In the cacophony of political opinion that dominates U.S. television, Fareed Zakaria is hailed as a thinking man's pundit. Like other media stars, he is a multitasker, juggling his duties as host of CNN's leading foreign-affairs show, Fareed Zakaria GPS, along with book deals, speech-making and writing for Time and The Washington Post.
But he also appears to be sincere about creating what his program describes as a "global public square" for the serious debate of international issues, and giving it a home in a ratings-driven business.
As tensions simmer over Russia's aggression in Ukraine, Mr. Zakaria was in Toronto this week to give the final speech in the 10th-anniversary Salon Speaker Series at Grano restaurant.
You say that the measured response the U.S. has taken to the territorial standoff in Ukraine is the right one, and not a sign of weakness. Why?
One of the things that people have begun talking a great deal about is the return of history, the return of geopolitics, the return of power politics. And the implication is that [Russian President Vladimir] Putin understands the world and we don't, and that the United States and perhaps Canada and Europe have been naive. And I think this is actually a profound misunderstanding of the 21st century. If you look at all the trend lines, it is absolutely clear that something like annexations by force, changes of border by force, have become extremely rare – particularly in the last 20 or 30 years. If you look at the way in which countries become great and powerful and respected, it is increasingly clear that grabbing some piece of territory is not the answer. Raising standards of living, investing in technology and growth are. I want to remind people of the reality that, to put it very simply, history is on our side. The trends are all moving in a direction that is mostly very positive – of course, there are problems – and that it's Putin who is living in a fantasy world.
Given that Mr. Putin has pushed on as far as he has, though, is there no truth to that argument about naiveté?
No, and here's why: The U.S. is the country that, by design, is spending more on defence than the next 20 countries put together; whose navy is larger than the next 25 countries' put together, that has a nuclear arsenal that exceeds 3,000 missiles; and that uses force, some would sometimes argue, with promiscuity. I mean, this President, as you know, has launched more drone attacks against terrorists in four years than George W. Bush did in eight. So it doesn't strike me that the United States under [Barack] Obama is naive.
How would you describe the tenor of international political debate on television today, whether on your network, CNN, or Fox or The Daily Show with Jon Stewart?
It doesn't take much observation to see that we unfortunately do not have a serious conversation about international affairs on television. I think that, in the media in general, it's pretty high-quality, if you look at print, if you look at the new websites, some of which are really very good. Television, for some reason, has not been able to sustain that. Obviously, it's different in Canada – CBC, I think commendably, does it.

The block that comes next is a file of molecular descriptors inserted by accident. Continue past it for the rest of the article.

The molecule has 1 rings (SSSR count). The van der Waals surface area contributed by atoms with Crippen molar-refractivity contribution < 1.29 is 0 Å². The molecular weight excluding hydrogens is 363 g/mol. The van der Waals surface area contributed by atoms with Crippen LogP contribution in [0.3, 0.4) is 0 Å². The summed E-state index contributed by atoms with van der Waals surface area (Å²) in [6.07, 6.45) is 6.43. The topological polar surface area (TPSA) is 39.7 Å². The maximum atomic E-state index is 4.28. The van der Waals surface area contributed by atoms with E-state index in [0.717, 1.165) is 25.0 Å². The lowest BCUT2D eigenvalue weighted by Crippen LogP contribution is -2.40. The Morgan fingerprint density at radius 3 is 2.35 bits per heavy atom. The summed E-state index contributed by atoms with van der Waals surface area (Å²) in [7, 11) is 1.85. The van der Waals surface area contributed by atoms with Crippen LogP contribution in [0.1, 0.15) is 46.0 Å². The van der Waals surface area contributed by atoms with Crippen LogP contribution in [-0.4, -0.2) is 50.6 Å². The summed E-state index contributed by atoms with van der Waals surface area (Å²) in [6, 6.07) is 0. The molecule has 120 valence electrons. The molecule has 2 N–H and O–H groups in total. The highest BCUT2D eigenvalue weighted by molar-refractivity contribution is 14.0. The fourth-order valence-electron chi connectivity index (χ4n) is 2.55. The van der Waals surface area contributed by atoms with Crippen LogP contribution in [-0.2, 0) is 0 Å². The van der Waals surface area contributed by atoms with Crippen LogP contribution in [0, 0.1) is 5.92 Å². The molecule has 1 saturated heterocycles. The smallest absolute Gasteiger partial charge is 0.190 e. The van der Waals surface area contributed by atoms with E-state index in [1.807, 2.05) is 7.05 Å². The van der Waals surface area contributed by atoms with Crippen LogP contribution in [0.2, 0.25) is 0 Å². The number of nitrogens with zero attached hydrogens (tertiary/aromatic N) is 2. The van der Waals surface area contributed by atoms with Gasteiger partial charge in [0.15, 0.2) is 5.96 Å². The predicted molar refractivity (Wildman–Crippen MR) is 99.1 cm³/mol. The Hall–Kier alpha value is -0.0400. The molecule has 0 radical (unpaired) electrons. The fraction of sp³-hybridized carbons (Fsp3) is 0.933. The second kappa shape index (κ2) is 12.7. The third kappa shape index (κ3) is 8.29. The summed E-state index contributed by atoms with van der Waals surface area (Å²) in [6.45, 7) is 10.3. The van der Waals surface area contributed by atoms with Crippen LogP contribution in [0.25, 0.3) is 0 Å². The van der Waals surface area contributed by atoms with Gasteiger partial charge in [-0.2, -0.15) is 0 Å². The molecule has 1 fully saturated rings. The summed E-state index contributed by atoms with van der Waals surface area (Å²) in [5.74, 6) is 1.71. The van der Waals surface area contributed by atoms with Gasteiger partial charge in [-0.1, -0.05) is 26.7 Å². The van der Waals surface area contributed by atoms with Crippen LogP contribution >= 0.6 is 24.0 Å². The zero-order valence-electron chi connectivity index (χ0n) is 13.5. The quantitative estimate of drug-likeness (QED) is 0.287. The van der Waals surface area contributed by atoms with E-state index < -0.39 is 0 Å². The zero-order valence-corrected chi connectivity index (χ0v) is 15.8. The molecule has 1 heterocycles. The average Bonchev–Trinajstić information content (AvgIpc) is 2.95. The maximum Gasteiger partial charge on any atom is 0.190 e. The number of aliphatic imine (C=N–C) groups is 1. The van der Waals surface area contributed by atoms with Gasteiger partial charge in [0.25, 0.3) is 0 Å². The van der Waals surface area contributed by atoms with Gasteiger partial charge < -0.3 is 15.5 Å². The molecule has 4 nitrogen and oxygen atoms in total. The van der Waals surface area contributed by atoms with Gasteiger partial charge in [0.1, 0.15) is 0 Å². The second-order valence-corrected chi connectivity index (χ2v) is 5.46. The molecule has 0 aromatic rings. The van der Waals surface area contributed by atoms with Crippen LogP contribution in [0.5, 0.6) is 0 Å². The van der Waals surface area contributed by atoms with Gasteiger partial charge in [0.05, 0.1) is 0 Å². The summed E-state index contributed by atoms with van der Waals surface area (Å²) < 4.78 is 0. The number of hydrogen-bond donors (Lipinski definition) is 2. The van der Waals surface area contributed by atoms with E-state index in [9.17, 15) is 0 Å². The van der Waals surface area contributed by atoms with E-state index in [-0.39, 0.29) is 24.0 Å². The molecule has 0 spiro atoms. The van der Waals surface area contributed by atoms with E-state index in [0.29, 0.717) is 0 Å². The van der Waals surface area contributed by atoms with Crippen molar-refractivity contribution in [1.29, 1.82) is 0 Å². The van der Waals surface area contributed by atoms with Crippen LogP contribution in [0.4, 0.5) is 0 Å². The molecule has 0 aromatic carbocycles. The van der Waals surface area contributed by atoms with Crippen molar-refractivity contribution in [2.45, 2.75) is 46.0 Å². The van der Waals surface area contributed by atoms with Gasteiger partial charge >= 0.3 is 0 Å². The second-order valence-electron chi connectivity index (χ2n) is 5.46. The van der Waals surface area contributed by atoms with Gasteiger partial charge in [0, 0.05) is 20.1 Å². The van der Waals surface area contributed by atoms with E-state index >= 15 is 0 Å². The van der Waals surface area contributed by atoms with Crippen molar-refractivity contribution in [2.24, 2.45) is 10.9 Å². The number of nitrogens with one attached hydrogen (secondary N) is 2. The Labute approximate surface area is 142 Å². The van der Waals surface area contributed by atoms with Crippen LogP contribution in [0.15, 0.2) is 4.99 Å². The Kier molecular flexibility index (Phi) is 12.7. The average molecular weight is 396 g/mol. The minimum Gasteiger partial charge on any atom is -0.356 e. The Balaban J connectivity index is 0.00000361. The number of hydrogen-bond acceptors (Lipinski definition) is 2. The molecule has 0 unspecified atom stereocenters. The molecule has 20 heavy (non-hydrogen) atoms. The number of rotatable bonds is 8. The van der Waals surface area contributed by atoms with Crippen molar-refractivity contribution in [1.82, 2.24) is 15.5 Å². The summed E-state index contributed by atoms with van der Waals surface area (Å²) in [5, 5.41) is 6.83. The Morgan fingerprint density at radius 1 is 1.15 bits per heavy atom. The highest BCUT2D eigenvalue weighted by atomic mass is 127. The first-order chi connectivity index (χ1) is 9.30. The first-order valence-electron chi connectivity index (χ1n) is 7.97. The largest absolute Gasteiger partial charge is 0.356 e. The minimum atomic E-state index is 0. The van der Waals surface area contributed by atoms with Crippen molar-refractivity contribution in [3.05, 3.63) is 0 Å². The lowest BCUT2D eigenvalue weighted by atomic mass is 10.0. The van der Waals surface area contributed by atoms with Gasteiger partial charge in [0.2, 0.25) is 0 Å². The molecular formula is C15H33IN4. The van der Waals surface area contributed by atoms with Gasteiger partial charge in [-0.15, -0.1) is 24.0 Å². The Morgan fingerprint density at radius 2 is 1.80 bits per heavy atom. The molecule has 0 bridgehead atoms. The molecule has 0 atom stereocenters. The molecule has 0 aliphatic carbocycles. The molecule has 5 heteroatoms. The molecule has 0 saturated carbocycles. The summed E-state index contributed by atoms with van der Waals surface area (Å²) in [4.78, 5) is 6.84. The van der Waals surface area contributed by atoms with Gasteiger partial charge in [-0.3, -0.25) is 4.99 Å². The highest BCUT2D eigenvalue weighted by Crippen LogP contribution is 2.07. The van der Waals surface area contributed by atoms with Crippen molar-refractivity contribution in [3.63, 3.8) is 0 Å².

What's dramatic is the complete collapse of foreign news in network news. When you look at what NBC was doing in foreign coverage, I wouldn't be surprised if they had 30 to 40 times as much in the 1980s as they do now. That's the real drawdown.
Your show gets credit for trying to have sophisticated discussions. Is there a market for that in the U.S., or is your international audience creating the appetite?
We get a good audience in the United States. We don't get a big blowout audience or anything, but it's a very loyal audience. We are one of the most DVR-ed shows on CNN, so we are appointment viewing in a way that very few shows are on news channels because news is perishable by nature. I think there is a market for intelligent discussion on television. Television has a kind of haiku-like precision, if you use it well. You don't have a lot of space – the entire transcript of my show would fit on one page of The New York Times. It can be incredibly powerful, and it's incredibly exacting.
Do you ever feel like you're being shouted down by those who are garnering those blowout ratings?
You do develop an incentive structure in television news which is perverse sometimes – which is that people know that, if they are partisan shouters, they're going to give a particular audience something they want, and that becomes an easy path to success.
And I've seen that sometimes happen with people I respect, and I watch them doing something on Fox or even on MSNBC, and I think to myself, I wonder how much of this is that they know this works – that you're throwing red meat to an audience. And that's the unfortunate piece. There are a lot of very bright people who I think are pandering in the media, just as we always claim politicians are pandering in the political arena.
But in a really competitive business, how do you resist the perverse incentive?
I think the challenge is actually very similar to politics. There is a big moderate middle out there. But it does tend to be a little bit less engaged. And so you have to find a way to engage them, to appeal to them, and to say to them: Guys, you've got to get involved.
You know, the people who watch Fox are really not watching television, they're going to church. They're going to hear their beliefs affirmed and reaffirmed in a kind of comfortable and reassuring way. And it's a very powerful mechanism in that sense.
We have to actually engage the audience at the level of curiosity, telling them things they don't know, giving them a sense of the adventure of news, and that is harder. But I do believe it's possible.
This interview has been condensed and edited.